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Some Good News, Some Hard News, Some Not-Giving-Up News

May 31, 2012

Good news: To date over $2.3 million has been given to thousands of people through Giving Anonymously.

Some hard news: We are having to temporarily suspend all giving through Giving Anonymously as of May 31st, 2012. (Giving to churches, missionaries, and non-profits will be moved to Giving Anonymously Foundation.)

Some not-giving-up news:

We don’t think this is the end of GA, we believe it’s only just begun.You can help us by spreading the word about this — please feel free to share this video and link to You can contact us at for status updates on what is happening. Please feel free to share the direct link for this video as well:


An Update from the Thompsons – Seven Years!

March 30, 2012

As of April 1st Giving Anonymously will be celebrating our seventh year as an organization and about $2,160,000 has been given through us during those seven years. It is a great beginning for what we envisioned years ago and what we hope for in the years to come.

As Misha and I continue to volunteer for Giving Anonymously we are constantly asking ourselves why we are committing so much time and effort to this organization without pay. This includes the companies and other volunteers, especially Big Fresh, that have spent tens of thousands in donated time to building our website. So why do we do it? It’s because of what we see happening in people’s lives through GA. Recipient and donor’s stories (click here to see some of these stories) continue to impact us in such a way that we want to keep going. The message of generosity is transforming, and it is transforming even to us.

On the family front, Misha is in the third year of homeschooling our kids and despite saying it’s the most exhausting work she’s ever done, it brings her, and all of us, a great amount of laughter, learning and joy. Recently we have been reading books by J.R.R. Tolkien and George MacDonald and have been having some fascinating family discussions as our kids are forming their world views. Kezia is 10.5 and Luke turns 9 in April. We have a new family member named Emma, our dog, a gift from the grandparents and from the kids’ diligent savings, who is a cute ball of fluff. We’re all kind of crazy about her and we are especially grateful we waited until the kids were older to add another set of muddy feet and a wet nose to our mix.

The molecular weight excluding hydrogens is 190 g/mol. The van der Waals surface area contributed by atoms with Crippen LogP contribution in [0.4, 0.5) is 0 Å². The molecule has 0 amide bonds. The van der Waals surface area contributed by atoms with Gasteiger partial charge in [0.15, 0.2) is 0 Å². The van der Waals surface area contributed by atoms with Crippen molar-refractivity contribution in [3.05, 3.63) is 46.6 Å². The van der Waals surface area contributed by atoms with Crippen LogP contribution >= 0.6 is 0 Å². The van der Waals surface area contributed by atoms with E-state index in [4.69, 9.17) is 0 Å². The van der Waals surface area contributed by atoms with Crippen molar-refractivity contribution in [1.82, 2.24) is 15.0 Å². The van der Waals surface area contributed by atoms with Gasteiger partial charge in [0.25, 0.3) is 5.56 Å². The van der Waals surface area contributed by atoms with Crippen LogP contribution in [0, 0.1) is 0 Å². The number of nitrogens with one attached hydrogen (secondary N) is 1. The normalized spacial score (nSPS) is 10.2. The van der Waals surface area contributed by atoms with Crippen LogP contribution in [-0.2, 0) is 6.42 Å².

We didn’t plan for it to fall on this seven year anniversary of GA, but a friend has opened up their little home to us on one of the San Juan islands for us to spend a week of vacation. When we celebrated the New Year every single one of our family members said that their top hope for this year was to be able to have vacation and rest time alone with just the four of us. The kids have spent the last week making lists of all they want to do together for this up coming week – bike riding, hiking, staying up as late as they want reading at night…  Misha and I have been pretty tired and we are looking forward to this rest.

We cannot say enough how grateful we have been to those of you who have prayed for us or given to us in some way during this season. It has been a challenging journey of trust for us and I think both Misha and I would say we have felt both broken and built-up by what we have been learning. It has not been easy. Now two and a half years since I resigned from my job, we can say that God has been faithful and He’s made a way where it didn’t seem probable – or even possible.

We are still dealing with some challenges as a family, and I’ve listed a few of them below. Please do keep praying for us. And if God calls you to partner with us in some way, we would welcome that.